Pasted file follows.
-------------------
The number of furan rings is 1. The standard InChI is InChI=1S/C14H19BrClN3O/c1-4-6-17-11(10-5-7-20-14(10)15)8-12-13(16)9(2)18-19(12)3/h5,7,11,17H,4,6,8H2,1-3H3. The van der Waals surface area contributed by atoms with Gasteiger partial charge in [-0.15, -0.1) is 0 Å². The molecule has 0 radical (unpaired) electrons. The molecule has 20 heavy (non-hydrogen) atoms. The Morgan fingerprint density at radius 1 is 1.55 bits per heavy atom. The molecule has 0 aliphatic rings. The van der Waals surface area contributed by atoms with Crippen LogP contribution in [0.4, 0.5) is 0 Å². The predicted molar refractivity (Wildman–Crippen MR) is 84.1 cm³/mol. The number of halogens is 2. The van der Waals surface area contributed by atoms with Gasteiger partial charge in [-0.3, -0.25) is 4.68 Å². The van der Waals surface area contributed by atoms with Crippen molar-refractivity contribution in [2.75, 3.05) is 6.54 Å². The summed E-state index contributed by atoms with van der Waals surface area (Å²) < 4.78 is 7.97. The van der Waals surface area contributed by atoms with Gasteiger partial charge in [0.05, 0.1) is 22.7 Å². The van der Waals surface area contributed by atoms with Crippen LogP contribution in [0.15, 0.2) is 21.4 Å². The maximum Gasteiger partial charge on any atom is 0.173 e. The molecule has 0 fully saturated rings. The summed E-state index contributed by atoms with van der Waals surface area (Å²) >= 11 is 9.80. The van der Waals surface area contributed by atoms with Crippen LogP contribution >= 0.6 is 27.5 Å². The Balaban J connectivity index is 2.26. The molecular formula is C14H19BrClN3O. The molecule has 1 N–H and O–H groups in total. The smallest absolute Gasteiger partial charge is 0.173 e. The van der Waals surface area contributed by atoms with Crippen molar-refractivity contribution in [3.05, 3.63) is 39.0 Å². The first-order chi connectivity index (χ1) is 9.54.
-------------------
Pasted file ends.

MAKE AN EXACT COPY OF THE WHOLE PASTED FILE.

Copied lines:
The number of furan rings is 1. The standard InChI is InChI=1S/C14H19BrClN3O/c1-4-6-17-11(10-5-7-20-14(10)15)8-12-13(16)9(2)18-19(12)3/h5,7,11,17H,4,6,8H2,1-3H3. The van der Waals surface area contributed by atoms with Gasteiger partial charge in [-0.15, -0.1) is 0 Å². The molecule has 0 radical (unpaired) electrons. The molecule has 20 heavy (non-hydrogen) atoms. The Morgan fingerprint density at radius 1 is 1.55 bits per heavy atom. The molecule has 0 aliphatic rings. The van der Waals surface area contributed by atoms with Crippen LogP contribution in [0.4, 0.5) is 0 Å². The predicted molar refractivity (Wildman–Crippen MR) is 84.1 cm³/mol. The number of halogens is 2. The van der Waals surface area contributed by atoms with Gasteiger partial charge in [-0.3, -0.25) is 4.68 Å². The van der Waals surface area contributed by atoms with Crippen molar-refractivity contribution in [2.75, 3.05) is 6.54 Å². The summed E-state index contributed by atoms with van der Waals surface area (Å²) < 4.78 is 7.97. The van der Waals surface area contributed by atoms with Gasteiger partial charge in [0.05, 0.1) is 22.7 Å². The van der Waals surface area contributed by atoms with Crippen LogP contribution in [0.15, 0.2) is 21.4 Å². The maximum Gasteiger partial charge on any atom is 0.173 e. The molecule has 0 fully saturated rings. The summed E-state index contributed by atoms with van der Waals surface area (Å²) >= 11 is 9.80. The van der Waals surface area contributed by atoms with Crippen LogP contribution >= 0.6 is 27.5 Å². The Balaban J connectivity index is 2.26. The molecular formula is C14H19BrClN3O. The molecule has 1 N–H and O–H groups in total. The smallest absolute Gasteiger partial charge is 0.173 e. The van der Waals surface area contributed by atoms with Crippen molar-refractivity contribution in [3.05, 3.63) is 39.0 Å². The first-order chi connectivity index (χ1) is 9.54.